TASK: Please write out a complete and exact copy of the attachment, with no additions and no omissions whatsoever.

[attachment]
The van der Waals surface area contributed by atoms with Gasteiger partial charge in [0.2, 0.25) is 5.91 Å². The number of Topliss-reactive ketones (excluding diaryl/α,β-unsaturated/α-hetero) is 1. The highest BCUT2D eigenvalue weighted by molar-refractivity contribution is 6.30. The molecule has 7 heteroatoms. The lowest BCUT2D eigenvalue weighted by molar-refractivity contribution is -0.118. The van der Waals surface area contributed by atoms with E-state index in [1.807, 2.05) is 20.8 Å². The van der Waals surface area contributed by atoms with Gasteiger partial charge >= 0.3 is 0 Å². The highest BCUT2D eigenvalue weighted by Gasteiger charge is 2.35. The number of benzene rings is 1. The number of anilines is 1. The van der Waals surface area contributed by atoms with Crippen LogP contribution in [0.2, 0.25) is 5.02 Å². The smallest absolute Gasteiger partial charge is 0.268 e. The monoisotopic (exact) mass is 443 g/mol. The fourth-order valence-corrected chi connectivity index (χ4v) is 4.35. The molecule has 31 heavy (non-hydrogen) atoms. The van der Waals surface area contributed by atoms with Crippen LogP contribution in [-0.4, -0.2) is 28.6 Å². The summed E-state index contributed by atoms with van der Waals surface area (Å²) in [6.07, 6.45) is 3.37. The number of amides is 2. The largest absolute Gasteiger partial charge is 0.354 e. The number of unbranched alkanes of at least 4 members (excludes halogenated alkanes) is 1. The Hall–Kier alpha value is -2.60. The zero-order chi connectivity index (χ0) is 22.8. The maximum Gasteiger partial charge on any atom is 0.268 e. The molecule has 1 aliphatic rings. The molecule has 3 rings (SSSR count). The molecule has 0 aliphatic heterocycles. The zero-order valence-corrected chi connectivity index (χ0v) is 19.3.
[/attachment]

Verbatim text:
The van der Waals surface area contributed by atoms with Gasteiger partial charge in [0.2, 0.25) is 5.91 Å². The number of Topliss-reactive ketones (excluding diaryl/α,β-unsaturated/α-hetero) is 1. The highest BCUT2D eigenvalue weighted by molar-refractivity contribution is 6.30. The molecule has 7 heteroatoms. The lowest BCUT2D eigenvalue weighted by molar-refractivity contribution is -0.118. The van der Waals surface area contributed by atoms with E-state index in [1.807, 2.05) is 20.8 Å². The van der Waals surface area contributed by atoms with Gasteiger partial charge >= 0.3 is 0 Å². The highest BCUT2D eigenvalue weighted by Gasteiger charge is 2.35. The number of benzene rings is 1. The number of anilines is 1. The van der Waals surface area contributed by atoms with Crippen LogP contribution in [0.2, 0.25) is 5.02 Å². The smallest absolute Gasteiger partial charge is 0.268 e. The monoisotopic (exact) mass is 443 g/mol. The fourth-order valence-corrected chi connectivity index (χ4v) is 4.35. The molecule has 31 heavy (non-hydrogen) atoms. The van der Waals surface area contributed by atoms with Crippen LogP contribution in [-0.4, -0.2) is 28.6 Å². The summed E-state index contributed by atoms with van der Waals surface area (Å²) in [6.07, 6.45) is 3.37. The number of amides is 2. The largest absolute Gasteiger partial charge is 0.354 e. The number of unbranched alkanes of at least 4 members (excludes halogenated alkanes) is 1. The Hall–Kier alpha value is -2.60. The zero-order chi connectivity index (χ0) is 22.8. The maximum Gasteiger partial charge on any atom is 0.268 e. The molecule has 1 aliphatic rings. The molecule has 3 rings (SSSR count). The molecule has 0 aliphatic heterocycles. The zero-order valence-corrected chi connectivity index (χ0v) is 19.3.